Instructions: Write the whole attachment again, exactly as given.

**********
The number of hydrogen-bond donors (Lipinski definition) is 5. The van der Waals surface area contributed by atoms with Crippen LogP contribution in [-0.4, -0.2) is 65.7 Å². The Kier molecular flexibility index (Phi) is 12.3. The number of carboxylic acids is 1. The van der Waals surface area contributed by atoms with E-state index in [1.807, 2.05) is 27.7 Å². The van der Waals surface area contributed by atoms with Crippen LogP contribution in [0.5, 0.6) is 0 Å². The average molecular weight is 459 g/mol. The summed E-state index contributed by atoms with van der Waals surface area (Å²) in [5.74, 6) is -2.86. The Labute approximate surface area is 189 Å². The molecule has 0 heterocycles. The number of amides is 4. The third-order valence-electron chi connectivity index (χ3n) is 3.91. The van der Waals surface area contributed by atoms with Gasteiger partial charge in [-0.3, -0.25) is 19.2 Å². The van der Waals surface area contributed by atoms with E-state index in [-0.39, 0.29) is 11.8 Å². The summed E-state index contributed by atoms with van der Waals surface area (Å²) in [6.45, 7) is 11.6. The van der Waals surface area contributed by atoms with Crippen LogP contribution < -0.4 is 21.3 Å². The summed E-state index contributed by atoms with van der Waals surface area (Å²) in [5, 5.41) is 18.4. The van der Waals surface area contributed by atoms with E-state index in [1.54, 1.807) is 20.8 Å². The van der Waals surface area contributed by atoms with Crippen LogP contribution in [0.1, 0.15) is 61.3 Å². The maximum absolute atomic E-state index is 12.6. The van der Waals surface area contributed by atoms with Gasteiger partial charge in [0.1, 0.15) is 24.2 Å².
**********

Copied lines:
The number of hydrogen-bond donors (Lipinski definition) is 5. The van der Waals surface area contributed by atoms with Crippen LogP contribution in [-0.4, -0.2) is 65.7 Å². The Kier molecular flexibility index (Phi) is 12.3. The number of carboxylic acids is 1. The van der Waals surface area contributed by atoms with E-state index in [1.807, 2.05) is 27.7 Å². The van der Waals surface area contributed by atoms with Crippen LogP contribution in [0.5, 0.6) is 0 Å². The average molecular weight is 459 g/mol. The summed E-state index contributed by atoms with van der Waals surface area (Å²) in [5.74, 6) is -2.86. The Labute approximate surface area is 189 Å². The molecule has 0 heterocycles. The number of amides is 4. The third-order valence-electron chi connectivity index (χ3n) is 3.91. The van der Waals surface area contributed by atoms with Gasteiger partial charge in [-0.3, -0.25) is 19.2 Å². The van der Waals surface area contributed by atoms with E-state index in [-0.39, 0.29) is 11.8 Å². The summed E-state index contributed by atoms with van der Waals surface area (Å²) in [6.45, 7) is 11.6. The van der Waals surface area contributed by atoms with Crippen LogP contribution < -0.4 is 21.3 Å². The summed E-state index contributed by atoms with van der Waals surface area (Å²) in [5, 5.41) is 18.4. The van der Waals surface area contributed by atoms with E-state index in [1.54, 1.807) is 20.8 Å². The van der Waals surface area contributed by atoms with Crippen LogP contribution in [0.1, 0.15) is 61.3 Å². The maximum absolute atomic E-state index is 12.6. The van der Waals surface area contributed by atoms with Gasteiger partial charge in [0.1, 0.15) is 24.2 Å².